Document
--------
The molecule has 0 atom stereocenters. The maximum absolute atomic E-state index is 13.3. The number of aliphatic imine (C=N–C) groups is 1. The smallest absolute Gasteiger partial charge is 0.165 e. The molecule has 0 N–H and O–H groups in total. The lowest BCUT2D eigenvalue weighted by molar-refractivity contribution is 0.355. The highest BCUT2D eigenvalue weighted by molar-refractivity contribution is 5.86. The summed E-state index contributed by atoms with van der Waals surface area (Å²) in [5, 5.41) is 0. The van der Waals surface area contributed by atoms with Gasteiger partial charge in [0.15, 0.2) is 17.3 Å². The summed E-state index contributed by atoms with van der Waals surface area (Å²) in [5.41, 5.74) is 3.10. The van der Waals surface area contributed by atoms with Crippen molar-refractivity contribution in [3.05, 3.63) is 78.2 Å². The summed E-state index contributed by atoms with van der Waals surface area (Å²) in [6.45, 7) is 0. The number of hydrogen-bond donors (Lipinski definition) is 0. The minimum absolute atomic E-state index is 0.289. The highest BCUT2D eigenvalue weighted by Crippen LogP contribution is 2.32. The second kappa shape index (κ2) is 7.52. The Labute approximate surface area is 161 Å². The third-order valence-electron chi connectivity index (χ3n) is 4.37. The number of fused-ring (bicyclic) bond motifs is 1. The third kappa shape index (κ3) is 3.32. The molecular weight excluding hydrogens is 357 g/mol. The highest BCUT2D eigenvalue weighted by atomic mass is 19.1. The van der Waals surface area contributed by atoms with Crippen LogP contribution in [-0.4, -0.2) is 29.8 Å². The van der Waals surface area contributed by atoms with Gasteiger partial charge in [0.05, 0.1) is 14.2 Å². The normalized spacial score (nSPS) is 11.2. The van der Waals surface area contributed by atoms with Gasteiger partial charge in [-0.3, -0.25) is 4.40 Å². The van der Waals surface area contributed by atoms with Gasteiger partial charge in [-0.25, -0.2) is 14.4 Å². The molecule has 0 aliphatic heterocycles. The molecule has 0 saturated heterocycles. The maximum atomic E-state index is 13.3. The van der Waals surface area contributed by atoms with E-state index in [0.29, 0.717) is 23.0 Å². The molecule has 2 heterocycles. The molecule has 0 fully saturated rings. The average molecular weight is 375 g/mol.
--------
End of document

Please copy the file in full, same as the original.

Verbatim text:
The molecule has 0 atom stereocenters. The maximum absolute atomic E-state index is 13.3. The number of aliphatic imine (C=N–C) groups is 1. The smallest absolute Gasteiger partial charge is 0.165 e. The molecule has 0 N–H and O–H groups in total. The lowest BCUT2D eigenvalue weighted by molar-refractivity contribution is 0.355. The highest BCUT2D eigenvalue weighted by molar-refractivity contribution is 5.86. The summed E-state index contributed by atoms with van der Waals surface area (Å²) in [5, 5.41) is 0. The van der Waals surface area contributed by atoms with Gasteiger partial charge in [0.15, 0.2) is 17.3 Å². The summed E-state index contributed by atoms with van der Waals surface area (Å²) in [5.41, 5.74) is 3.10. The van der Waals surface area contributed by atoms with Crippen molar-refractivity contribution in [3.05, 3.63) is 78.2 Å². The summed E-state index contributed by atoms with van der Waals surface area (Å²) in [6.45, 7) is 0. The number of hydrogen-bond donors (Lipinski definition) is 0. The minimum absolute atomic E-state index is 0.289. The highest BCUT2D eigenvalue weighted by Crippen LogP contribution is 2.32. The second kappa shape index (κ2) is 7.52. The Labute approximate surface area is 161 Å². The third-order valence-electron chi connectivity index (χ3n) is 4.37. The number of fused-ring (bicyclic) bond motifs is 1. The third kappa shape index (κ3) is 3.32. The molecular weight excluding hydrogens is 357 g/mol. The highest BCUT2D eigenvalue weighted by atomic mass is 19.1. The van der Waals surface area contributed by atoms with Crippen LogP contribution in [-0.4, -0.2) is 29.8 Å². The van der Waals surface area contributed by atoms with Gasteiger partial charge in [0.05, 0.1) is 14.2 Å². The normalized spacial score (nSPS) is 11.2. The van der Waals surface area contributed by atoms with Gasteiger partial charge in [-0.3, -0.25) is 4.40 Å². The van der Waals surface area contributed by atoms with Gasteiger partial charge in [-0.25, -0.2) is 14.4 Å². The molecule has 0 aliphatic heterocycles. The molecule has 0 saturated heterocycles. The maximum atomic E-state index is 13.3. The van der Waals surface area contributed by atoms with E-state index in [0.29, 0.717) is 23.0 Å². The molecule has 2 heterocycles. The molecule has 0 fully saturated rings. The average molecular weight is 375 g/mol.